Determining how best to structure your life insurance policy can be a tricky endeavor. You don't want to end up with too much or too little, but how do you decide what that perfect amount is? Buy too much, and you're throwing money away. Buy too little, and your family may be left holding the bag when they need you most. Here's a look at how to determine exactly how much life insurance you need.
For the purposes of this article, we're going to discuss term life insurance specifically, as the goal is the proper coverage for you and your family, not determining what the 'better investment' may be. But the first question you should ask is whether or not you even need life insurance. There's no right answer to this question, as it's purely a personal consideration. But as a rule of thumb, if you are unmarried and without dependents, you could probably avoid the purchase. It may be best to carry a little bit of insurance, so you can cover your funeral expenses in the case of an unexpected tragedy. But if you do have people who depend on your income to survive, you should at least carry enough life insurance to temporarily cover your earnings.
Many websites and experts will suggest that the simplest way to determine the amount of life insurance you need is to seek out a policy that corresponds to a multiple of your salary. But what's the right multiple? How can you ever know if 5, 10, or 15 times your annual salary will be enough in the end? So the determination may hinge on a judgment call. What do you want the life insurance to accomplish for you? Do you see it as a short term band-aid for the situation, or do you want your policy payout to support your family for an extended period. Be honest about your goals, and that will help you further define the policy you need. At that point you could probably turn to an online life insurance calculator to determine the right multiple.
Also worth considering is how much, if any coverage you receive through your employer. However much they give you is a fantastic addition, but you should generally consider it as such, and not rely on it as your primary insurance policy. At some point down the line you may lose your job, and you wouldn't want to lose all your health insurance coverage at the same time. That's two big headaches to contend with.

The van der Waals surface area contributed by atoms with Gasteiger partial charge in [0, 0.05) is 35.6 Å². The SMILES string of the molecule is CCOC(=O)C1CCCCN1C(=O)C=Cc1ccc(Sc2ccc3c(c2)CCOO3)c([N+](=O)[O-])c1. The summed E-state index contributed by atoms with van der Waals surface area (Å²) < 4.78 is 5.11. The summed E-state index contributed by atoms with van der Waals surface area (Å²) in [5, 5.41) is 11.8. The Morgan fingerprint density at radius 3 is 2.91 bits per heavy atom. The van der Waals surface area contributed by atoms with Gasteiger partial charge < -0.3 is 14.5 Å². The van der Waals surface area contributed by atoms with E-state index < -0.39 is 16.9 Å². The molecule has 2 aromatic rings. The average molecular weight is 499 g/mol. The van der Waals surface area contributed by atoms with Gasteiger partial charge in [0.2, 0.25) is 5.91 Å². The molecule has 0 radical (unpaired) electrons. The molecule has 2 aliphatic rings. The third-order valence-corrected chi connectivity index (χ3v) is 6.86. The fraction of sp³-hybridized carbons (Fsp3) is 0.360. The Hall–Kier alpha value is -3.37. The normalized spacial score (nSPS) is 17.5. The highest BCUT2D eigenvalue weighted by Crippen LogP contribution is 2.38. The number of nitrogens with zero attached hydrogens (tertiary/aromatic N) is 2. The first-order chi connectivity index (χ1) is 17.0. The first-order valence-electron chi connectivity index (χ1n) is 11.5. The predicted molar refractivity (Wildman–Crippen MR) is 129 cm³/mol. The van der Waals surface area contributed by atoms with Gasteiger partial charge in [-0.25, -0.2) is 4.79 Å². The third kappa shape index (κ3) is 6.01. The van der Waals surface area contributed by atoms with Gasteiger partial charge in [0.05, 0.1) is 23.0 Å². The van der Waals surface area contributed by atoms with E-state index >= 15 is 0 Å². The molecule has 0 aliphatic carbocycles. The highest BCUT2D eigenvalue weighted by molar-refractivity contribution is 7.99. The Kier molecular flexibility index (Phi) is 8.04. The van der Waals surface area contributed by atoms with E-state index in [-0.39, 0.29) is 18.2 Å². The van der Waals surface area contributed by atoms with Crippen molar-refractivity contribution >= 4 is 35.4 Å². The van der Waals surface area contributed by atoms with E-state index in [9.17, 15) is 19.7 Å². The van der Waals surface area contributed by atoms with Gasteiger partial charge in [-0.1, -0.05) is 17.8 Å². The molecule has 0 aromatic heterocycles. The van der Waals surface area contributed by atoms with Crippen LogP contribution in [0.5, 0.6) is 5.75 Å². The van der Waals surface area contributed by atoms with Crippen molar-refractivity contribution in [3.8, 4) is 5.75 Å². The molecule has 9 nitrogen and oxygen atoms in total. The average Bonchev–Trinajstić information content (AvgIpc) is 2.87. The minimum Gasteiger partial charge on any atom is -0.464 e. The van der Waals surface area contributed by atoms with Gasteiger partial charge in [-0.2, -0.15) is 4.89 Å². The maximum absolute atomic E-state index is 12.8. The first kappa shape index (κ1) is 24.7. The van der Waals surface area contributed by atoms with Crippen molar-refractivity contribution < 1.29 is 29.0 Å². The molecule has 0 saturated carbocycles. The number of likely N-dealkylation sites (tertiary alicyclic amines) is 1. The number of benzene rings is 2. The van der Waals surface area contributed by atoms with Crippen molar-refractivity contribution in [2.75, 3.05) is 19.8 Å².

If you're buying life insurance, chances are you're married. So how financially independent is your spouse? Do they work, and bring home a livable income? Or are they a stay-at-home parent or entrepreneur? If they don't have their own life insurance you may want to consider getting them a policy as well. But remember that together you will have to share the burden of the expenses, whether your spouse has income or not.
There are several other factors you should consider. Is your entire family getting health insurance coverage through your job? If so, remember that they'll have to fund private health insurance out of the life insurance policy. Analyze your career path, your family plan and any other major life changes you hope for or expect. Any large shift in your life will necessitate adjusting your policy. So do you buy the perfect policy for where you are right now, or the one that will fit your family in the future? You don't want to buy too much insurance, but you also don't want to let it slide and miss increasing your policy because you've fallen ill.
In the end, each individual has his or her own needs, and a cookie cutter approach just won't apply. Understanding life insurance and being honest about your desires for your family in their time of distress will help you make the best choice.